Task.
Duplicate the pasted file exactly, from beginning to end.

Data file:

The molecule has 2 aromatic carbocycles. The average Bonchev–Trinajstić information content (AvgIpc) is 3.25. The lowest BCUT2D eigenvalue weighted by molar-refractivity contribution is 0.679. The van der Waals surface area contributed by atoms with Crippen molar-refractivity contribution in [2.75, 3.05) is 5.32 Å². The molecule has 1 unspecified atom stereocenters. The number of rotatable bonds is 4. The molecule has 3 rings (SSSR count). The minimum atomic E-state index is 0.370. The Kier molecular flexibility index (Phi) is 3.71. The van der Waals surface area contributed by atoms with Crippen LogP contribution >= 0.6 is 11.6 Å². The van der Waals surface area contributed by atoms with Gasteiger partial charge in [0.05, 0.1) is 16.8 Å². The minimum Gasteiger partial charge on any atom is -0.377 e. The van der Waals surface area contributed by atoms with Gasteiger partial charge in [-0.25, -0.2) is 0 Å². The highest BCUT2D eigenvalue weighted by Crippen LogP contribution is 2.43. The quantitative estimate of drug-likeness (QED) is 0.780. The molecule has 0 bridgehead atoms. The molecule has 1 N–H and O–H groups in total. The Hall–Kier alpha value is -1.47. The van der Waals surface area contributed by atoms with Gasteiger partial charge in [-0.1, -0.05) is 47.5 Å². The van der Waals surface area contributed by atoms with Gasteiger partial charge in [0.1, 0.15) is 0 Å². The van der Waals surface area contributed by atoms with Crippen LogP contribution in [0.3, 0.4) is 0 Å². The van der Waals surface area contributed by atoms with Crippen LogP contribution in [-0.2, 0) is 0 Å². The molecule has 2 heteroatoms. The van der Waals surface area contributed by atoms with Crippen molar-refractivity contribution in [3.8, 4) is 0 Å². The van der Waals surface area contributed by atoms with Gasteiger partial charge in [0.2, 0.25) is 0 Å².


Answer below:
The molecule has 2 aromatic carbocycles. The average Bonchev–Trinajstić information content (AvgIpc) is 3.25. The lowest BCUT2D eigenvalue weighted by molar-refractivity contribution is 0.679. The van der Waals surface area contributed by atoms with Crippen molar-refractivity contribution in [2.75, 3.05) is 5.32 Å². The molecule has 1 unspecified atom stereocenters. The number of rotatable bonds is 4. The molecule has 3 rings (SSSR count). The minimum atomic E-state index is 0.370. The Kier molecular flexibility index (Phi) is 3.71. The van der Waals surface area contributed by atoms with Crippen LogP contribution >= 0.6 is 11.6 Å². The van der Waals surface area contributed by atoms with Gasteiger partial charge in [0.05, 0.1) is 16.8 Å². The minimum Gasteiger partial charge on any atom is -0.377 e. The van der Waals surface area contributed by atoms with Gasteiger partial charge in [-0.25, -0.2) is 0 Å². The highest BCUT2D eigenvalue weighted by Crippen LogP contribution is 2.43. The quantitative estimate of drug-likeness (QED) is 0.780. The molecule has 0 bridgehead atoms. The molecule has 1 N–H and O–H groups in total. The Hall–Kier alpha value is -1.47. The van der Waals surface area contributed by atoms with Gasteiger partial charge in [-0.1, -0.05) is 47.5 Å². The van der Waals surface area contributed by atoms with Gasteiger partial charge in [0.1, 0.15) is 0 Å². The van der Waals surface area contributed by atoms with Crippen LogP contribution in [0.3, 0.4) is 0 Å². The van der Waals surface area contributed by atoms with Crippen LogP contribution in [-0.2, 0) is 0 Å². The molecule has 2 heteroatoms. The van der Waals surface area contributed by atoms with Crippen molar-refractivity contribution in [3.8, 4) is 0 Å². The van der Waals surface area contributed by atoms with Gasteiger partial charge in [0.2, 0.25) is 0 Å².